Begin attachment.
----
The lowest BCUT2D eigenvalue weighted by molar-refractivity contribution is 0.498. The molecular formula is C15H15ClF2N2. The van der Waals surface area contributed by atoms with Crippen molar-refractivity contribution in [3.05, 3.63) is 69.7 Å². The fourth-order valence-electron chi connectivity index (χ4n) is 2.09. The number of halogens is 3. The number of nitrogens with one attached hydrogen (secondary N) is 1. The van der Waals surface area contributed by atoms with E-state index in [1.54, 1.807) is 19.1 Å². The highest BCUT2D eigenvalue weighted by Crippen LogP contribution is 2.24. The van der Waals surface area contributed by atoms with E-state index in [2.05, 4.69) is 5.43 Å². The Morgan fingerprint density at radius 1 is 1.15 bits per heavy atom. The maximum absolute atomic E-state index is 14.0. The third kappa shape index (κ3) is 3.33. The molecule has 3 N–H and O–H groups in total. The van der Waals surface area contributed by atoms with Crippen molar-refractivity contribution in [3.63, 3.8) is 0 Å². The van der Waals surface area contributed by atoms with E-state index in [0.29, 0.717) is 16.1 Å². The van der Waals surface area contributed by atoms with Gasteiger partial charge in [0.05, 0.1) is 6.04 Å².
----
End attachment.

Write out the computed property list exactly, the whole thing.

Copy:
The lowest BCUT2D eigenvalue weighted by molar-refractivity contribution is 0.498. The molecular formula is C15H15ClF2N2. The van der Waals surface area contributed by atoms with Crippen molar-refractivity contribution in [3.05, 3.63) is 69.7 Å². The fourth-order valence-electron chi connectivity index (χ4n) is 2.09. The number of halogens is 3. The number of nitrogens with one attached hydrogen (secondary N) is 1. The van der Waals surface area contributed by atoms with E-state index in [1.54, 1.807) is 19.1 Å². The highest BCUT2D eigenvalue weighted by Crippen LogP contribution is 2.24. The van der Waals surface area contributed by atoms with E-state index in [2.05, 4.69) is 5.43 Å². The Morgan fingerprint density at radius 1 is 1.15 bits per heavy atom. The maximum absolute atomic E-state index is 14.0. The third kappa shape index (κ3) is 3.33. The molecule has 3 N–H and O–H groups in total. The van der Waals surface area contributed by atoms with Crippen molar-refractivity contribution in [3.63, 3.8) is 0 Å². The van der Waals surface area contributed by atoms with E-state index in [0.29, 0.717) is 16.1 Å². The van der Waals surface area contributed by atoms with Gasteiger partial charge in [0.05, 0.1) is 6.04 Å².